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Thanks! -- Arnie Perlstein, Portland, OR

Saturday, January 12, 2013

The Hidden Calendars of Jane Austen's Novels as Giant Clues to her Shadow stories

In Austen-L, Ellen Moody, who was the first Austen scholar to develop calendars for each of Jane Austen's novels......

....but who, ironically, believes my shadow story theory is totally bogus, just wrote the following about the subtle depiction of the passing of time in Jane Austen's novels:  "What distinguishes Austen's [novels] and makes them unusual is this adherence to hour by hour, day by day. You can really move hour by hour in Austen's novels. The frequency of the keeping of time plus the consistency is highly unusual."

I responded as follows.

Yes, it is highly unusual, and it only strengthens my claim that all her novels have shadow stories. What a great way to provide subliminal hints to readers as to offstage action, by providing, in effect, a whole class of clues as to the whereabouts, at a given time, of certain characters.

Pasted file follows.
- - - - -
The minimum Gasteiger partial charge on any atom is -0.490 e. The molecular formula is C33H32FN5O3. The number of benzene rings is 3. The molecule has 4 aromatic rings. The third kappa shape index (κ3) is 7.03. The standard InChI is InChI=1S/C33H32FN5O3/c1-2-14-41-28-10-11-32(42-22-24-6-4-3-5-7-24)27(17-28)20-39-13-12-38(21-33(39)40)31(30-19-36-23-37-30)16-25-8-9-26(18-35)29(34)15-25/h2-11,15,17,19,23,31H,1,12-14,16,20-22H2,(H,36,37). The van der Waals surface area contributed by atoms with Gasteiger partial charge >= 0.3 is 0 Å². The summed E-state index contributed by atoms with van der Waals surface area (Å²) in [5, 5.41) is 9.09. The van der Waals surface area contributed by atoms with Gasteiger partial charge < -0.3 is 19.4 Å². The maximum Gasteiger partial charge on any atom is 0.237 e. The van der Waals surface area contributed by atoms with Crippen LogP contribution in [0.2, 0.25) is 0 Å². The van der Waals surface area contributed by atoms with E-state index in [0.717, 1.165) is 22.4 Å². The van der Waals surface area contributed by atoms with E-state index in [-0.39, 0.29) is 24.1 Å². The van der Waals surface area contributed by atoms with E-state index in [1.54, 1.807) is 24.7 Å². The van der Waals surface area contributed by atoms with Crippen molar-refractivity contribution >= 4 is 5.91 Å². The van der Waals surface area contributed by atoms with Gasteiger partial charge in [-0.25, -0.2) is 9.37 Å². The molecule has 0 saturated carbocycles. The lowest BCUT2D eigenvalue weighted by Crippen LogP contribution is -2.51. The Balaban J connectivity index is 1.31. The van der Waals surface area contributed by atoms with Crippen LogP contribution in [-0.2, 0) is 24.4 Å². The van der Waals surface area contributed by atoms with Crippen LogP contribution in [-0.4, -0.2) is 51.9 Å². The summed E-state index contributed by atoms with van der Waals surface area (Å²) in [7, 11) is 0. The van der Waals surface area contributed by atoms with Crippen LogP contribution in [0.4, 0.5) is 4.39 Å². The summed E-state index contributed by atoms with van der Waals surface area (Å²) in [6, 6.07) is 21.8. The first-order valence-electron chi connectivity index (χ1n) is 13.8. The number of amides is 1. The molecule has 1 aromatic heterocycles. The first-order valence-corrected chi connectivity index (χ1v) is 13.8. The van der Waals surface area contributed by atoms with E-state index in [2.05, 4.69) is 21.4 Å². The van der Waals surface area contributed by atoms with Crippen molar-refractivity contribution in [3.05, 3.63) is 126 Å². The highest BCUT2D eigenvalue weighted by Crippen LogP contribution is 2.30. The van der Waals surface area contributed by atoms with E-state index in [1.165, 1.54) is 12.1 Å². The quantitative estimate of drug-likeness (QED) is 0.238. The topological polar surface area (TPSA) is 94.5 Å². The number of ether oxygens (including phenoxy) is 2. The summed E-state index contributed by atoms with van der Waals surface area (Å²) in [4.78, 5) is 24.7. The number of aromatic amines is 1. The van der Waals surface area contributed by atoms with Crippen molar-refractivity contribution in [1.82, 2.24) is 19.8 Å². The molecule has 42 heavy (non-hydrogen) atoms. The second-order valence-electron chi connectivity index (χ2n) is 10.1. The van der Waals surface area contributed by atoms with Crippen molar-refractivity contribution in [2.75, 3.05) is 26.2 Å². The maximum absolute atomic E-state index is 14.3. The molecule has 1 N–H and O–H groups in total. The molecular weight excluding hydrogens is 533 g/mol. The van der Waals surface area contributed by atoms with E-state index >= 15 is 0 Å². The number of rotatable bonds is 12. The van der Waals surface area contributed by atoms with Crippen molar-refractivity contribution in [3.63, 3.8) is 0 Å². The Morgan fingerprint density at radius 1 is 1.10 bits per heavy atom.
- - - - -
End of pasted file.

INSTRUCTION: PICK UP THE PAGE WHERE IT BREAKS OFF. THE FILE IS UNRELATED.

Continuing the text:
Exactly as in a crime detection story, the detectives have to know who was where at what time, in order to provide alibis for certain suspects, and to dictate further scrutiny for others. Without dates and times, they'd be lost. Same with the literary sleuth trying to decode JA's shadow stories!

I will be giving several specific examples of this in my book, but here is a link to my blog posts about one of them. I showed that Jane Austen must have immensely enjoyed an ongoing joke in which various of her female characters, including a few heroines, dream about future husbands on the Eve of St. Agnes!:

Cheers, ARNIE
@JaneAustenCode on Twitter

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